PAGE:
This letter is in response to the earlier Letter to the Editor from the Bring Bedford Back Safely group advocating for “a plan to maximize in-person learning, with an ultimate goal to resume full-time in-person learning as soon as possible.” While we also wish we could resume full-time in-person learning, and sympathize with the struggles these families are having, we want to add to the conversation by voicing different opinions on priorities and timing. We also want to recognize that we all have voiced a common goal of safety and are in agreement that is number one.
The safety of our children, teachers, and families is our top priority. We too value in-person learning, but we would only be in favor of in-person learning models that maintain appropriate safety measures. Specifically, safety measures must include student and teacher spacing of 6 feet or more until the scientists at the CDC say social distancing with people outside your household is no longer necessary. We feel that the current hybrid model is working for many students, although we recognize it is not working for all. The hybrid model is providing vitally important in-person learning with appropriate safety measures. COVID-19 infections are currently increasing in our area, and the safety measures we have in place at our schools are critical. Any movement to increase the amount of in-person learning at the Bedford Public Schools must maintain the 6-foot spacing or many of us will feel forced to switch to all-remote, which is not what we want for our children.
During the initial exploration of full-time in-person learning over the summer, the schools determined that that model was not possible while maintaining 6-foot spacing between students and teachers. In the letter written by the Bring Bedford Back Safely group, they ask for full-time in-person learning but do not address how they propose to overcome this obstacle. We want to request that if the school district explores possibilities for full-time in-person learning, they maintain the 6-foot spacing between students and teachers, as we all have a common goal of keeping our students and teachers safe.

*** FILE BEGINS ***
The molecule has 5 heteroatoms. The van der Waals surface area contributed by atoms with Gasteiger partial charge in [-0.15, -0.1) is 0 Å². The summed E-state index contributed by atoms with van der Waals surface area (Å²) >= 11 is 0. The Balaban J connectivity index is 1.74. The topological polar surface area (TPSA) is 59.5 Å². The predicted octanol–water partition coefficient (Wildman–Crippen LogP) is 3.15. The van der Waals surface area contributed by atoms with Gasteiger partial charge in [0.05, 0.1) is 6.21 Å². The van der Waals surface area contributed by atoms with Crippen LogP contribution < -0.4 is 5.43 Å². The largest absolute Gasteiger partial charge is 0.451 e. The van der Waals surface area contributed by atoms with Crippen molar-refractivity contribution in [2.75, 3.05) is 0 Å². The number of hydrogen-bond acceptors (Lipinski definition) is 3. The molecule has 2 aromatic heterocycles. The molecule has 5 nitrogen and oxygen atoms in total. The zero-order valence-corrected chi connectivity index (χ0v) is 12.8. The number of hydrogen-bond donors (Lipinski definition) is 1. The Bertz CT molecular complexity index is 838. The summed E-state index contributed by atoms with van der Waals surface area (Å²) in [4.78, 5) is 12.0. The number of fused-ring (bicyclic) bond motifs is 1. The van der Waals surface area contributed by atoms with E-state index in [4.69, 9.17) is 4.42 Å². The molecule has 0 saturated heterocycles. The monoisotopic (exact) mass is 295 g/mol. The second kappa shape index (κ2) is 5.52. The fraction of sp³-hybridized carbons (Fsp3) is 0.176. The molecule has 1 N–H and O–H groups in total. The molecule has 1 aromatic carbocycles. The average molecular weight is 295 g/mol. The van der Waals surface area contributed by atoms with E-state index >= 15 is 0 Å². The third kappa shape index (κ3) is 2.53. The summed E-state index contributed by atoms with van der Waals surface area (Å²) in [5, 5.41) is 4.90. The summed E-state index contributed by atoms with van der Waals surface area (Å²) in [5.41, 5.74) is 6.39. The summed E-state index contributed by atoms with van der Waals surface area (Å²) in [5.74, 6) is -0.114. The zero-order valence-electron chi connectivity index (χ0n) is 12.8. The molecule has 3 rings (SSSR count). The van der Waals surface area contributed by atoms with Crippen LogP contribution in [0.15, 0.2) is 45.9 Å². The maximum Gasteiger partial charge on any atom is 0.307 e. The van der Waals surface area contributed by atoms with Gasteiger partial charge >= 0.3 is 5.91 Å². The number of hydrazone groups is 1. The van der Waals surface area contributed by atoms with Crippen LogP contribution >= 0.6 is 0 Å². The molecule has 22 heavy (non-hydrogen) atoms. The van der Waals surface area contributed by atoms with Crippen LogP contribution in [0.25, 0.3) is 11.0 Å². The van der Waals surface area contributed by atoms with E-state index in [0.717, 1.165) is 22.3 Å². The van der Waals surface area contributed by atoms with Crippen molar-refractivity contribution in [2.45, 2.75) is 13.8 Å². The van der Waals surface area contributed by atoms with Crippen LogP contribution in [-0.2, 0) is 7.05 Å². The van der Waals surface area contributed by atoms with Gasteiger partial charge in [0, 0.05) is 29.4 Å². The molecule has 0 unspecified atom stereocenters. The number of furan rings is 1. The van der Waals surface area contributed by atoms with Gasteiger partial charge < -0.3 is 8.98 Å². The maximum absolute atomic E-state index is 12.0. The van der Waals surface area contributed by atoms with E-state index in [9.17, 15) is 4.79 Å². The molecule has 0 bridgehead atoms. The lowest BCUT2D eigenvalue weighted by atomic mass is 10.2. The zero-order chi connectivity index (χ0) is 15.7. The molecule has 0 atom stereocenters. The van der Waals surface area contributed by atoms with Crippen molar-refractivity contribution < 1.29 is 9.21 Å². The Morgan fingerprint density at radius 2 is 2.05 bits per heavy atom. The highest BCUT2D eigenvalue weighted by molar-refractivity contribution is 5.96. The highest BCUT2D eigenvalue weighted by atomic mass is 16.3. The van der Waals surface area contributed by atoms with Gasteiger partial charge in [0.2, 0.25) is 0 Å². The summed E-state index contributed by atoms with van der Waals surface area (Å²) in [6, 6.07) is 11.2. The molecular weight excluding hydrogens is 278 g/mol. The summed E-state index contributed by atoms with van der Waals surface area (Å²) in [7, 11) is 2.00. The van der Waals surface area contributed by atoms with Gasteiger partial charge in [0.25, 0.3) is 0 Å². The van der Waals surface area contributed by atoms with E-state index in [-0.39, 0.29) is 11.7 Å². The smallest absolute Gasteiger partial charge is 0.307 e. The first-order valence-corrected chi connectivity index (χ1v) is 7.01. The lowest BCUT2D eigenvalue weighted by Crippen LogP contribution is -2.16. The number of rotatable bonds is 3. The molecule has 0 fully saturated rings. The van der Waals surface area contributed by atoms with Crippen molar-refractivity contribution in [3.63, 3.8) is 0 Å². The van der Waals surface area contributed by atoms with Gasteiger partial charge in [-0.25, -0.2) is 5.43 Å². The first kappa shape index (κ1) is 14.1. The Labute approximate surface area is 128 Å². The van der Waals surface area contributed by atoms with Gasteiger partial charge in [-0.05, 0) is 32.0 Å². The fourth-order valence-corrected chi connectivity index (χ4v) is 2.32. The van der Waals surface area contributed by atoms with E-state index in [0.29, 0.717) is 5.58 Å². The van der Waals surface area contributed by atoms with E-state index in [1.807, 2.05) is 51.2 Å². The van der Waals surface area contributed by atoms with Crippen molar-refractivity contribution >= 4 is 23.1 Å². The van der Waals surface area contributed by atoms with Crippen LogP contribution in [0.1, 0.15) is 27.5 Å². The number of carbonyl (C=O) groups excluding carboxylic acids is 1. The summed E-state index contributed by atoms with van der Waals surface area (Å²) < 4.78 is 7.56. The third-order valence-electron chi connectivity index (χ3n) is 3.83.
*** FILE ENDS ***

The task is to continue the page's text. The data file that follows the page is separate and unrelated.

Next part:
We feel that it is not the right time now to spend a lot of effort and resources on a full-time in-person plan across all grades. There has been an increasing number of COVID-19 infections in our schools, our town, the state of Massachusetts, and the country as a whole. In fact, Bedford High School almost had to go all-remote this week. We should be spending our time strengthening our all-remote plans in case our school system needs to switch to that model, and increasing our vigilance and focus on safety in the current hybrid model. We now know from new CDC definitions of close contacts that even brief encounters that add up over the course of the day can lead to the transmission of COVID-19. If students are consistently less than 6 feet apart in school, this will lead to an increased number of students and teachers who will need to quarantine when a member of the school community has COVID-19, which will reduce in-person learning beyond current levels and present additional challenges for families.
We want to recognize that the hybrid model is working well for many students, and is a vast improvement from the model last spring. While there have been challenges, our kids are getting used to their new routine. Our kids are successfully learning new concepts. They are learning to be more independent on remote days. They look forward to seeing their classmates and teachers in a safe format on in-person days. This model is giving increased in-person instruction for the kids who need it most in cohort C. There are many positive aspects to this model.
We also recognize that hybrid has been challenging for other students, especially younger students. We would recommend collecting feedback from families and teachers so that the groups of students having trouble with the hybrid model can be identified and adjustments can be made. If in-person learning can be increased for some students, it should be prioritized for the highest risk students who are struggling with hybrid the most. This may be students who have learning disabilities, are food insecure, have home concerns, or are our youngest learners. Perhaps different approaches that increase in-person learning for these groups could be developed.
In summary, we want to emphasize that our families want to keep a school model that provides some in-person schooling for as many students as possible. We believe for most students that model is our current hybrid model with the choice of remote for families who want it. Switching models to a full-time in-person model where students and teachers are spaced less than 6 feet apart would be unsafe and drive many of us to switch to all-remote. We would like any exploration of future full-time in-person models to maintain that 6-foot spacing until the CDC drops that recommendation. Thank you to the teachers, administration, committee members, and volunteers who have been working so hard to implement the current hybrid/remote model for our schools.